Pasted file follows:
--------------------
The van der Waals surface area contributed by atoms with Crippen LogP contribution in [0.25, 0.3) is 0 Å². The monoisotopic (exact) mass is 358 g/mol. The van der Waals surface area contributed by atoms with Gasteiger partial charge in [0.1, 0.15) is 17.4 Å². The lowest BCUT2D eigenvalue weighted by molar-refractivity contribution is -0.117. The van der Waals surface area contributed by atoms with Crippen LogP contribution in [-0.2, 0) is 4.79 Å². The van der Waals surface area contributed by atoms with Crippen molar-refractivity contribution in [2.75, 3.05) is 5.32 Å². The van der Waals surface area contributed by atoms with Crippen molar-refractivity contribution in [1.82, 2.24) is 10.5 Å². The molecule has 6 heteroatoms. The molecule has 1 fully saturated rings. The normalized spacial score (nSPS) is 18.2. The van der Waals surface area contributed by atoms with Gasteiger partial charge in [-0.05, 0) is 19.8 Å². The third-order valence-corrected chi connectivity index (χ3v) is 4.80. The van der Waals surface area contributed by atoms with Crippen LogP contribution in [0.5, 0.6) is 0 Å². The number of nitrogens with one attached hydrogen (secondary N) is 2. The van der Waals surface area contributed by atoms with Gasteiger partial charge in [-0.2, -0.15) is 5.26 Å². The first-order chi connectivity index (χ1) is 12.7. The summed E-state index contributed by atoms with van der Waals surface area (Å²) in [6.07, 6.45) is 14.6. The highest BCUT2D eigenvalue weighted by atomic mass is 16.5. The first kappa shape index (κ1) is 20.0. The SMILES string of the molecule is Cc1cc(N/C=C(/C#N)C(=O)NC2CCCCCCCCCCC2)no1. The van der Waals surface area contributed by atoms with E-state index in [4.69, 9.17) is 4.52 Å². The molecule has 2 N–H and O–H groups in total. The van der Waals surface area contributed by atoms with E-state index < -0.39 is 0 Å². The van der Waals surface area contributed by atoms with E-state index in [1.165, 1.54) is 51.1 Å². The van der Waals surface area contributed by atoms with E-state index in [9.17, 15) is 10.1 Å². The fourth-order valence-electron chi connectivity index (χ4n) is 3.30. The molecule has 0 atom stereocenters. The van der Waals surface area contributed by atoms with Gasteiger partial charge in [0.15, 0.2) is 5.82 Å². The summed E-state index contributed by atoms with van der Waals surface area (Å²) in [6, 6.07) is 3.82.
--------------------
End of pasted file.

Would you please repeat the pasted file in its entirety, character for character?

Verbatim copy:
The van der Waals surface area contributed by atoms with Crippen LogP contribution in [0.25, 0.3) is 0 Å². The monoisotopic (exact) mass is 358 g/mol. The van der Waals surface area contributed by atoms with Gasteiger partial charge in [0.1, 0.15) is 17.4 Å². The lowest BCUT2D eigenvalue weighted by molar-refractivity contribution is -0.117. The van der Waals surface area contributed by atoms with Crippen LogP contribution in [-0.2, 0) is 4.79 Å². The van der Waals surface area contributed by atoms with Crippen molar-refractivity contribution in [2.75, 3.05) is 5.32 Å². The van der Waals surface area contributed by atoms with Crippen molar-refractivity contribution in [1.82, 2.24) is 10.5 Å². The molecule has 6 heteroatoms. The molecule has 1 fully saturated rings. The normalized spacial score (nSPS) is 18.2. The van der Waals surface area contributed by atoms with Gasteiger partial charge in [-0.05, 0) is 19.8 Å². The third-order valence-corrected chi connectivity index (χ3v) is 4.80. The van der Waals surface area contributed by atoms with Crippen LogP contribution in [0.5, 0.6) is 0 Å². The number of nitrogens with one attached hydrogen (secondary N) is 2. The van der Waals surface area contributed by atoms with Gasteiger partial charge in [-0.2, -0.15) is 5.26 Å². The first-order chi connectivity index (χ1) is 12.7. The summed E-state index contributed by atoms with van der Waals surface area (Å²) in [6.07, 6.45) is 14.6. The highest BCUT2D eigenvalue weighted by atomic mass is 16.5. The first kappa shape index (κ1) is 20.0. The SMILES string of the molecule is Cc1cc(N/C=C(/C#N)C(=O)NC2CCCCCCCCCCC2)no1. The van der Waals surface area contributed by atoms with E-state index in [4.69, 9.17) is 4.52 Å². The molecule has 2 N–H and O–H groups in total. The van der Waals surface area contributed by atoms with E-state index < -0.39 is 0 Å². The van der Waals surface area contributed by atoms with E-state index in [1.165, 1.54) is 51.1 Å². The van der Waals surface area contributed by atoms with E-state index in [9.17, 15) is 10.1 Å². The fourth-order valence-electron chi connectivity index (χ4n) is 3.30. The molecule has 0 atom stereocenters. The van der Waals surface area contributed by atoms with Gasteiger partial charge in [0.15, 0.2) is 5.82 Å². The summed E-state index contributed by atoms with van der Waals surface area (Å²) in [6, 6.07) is 3.82.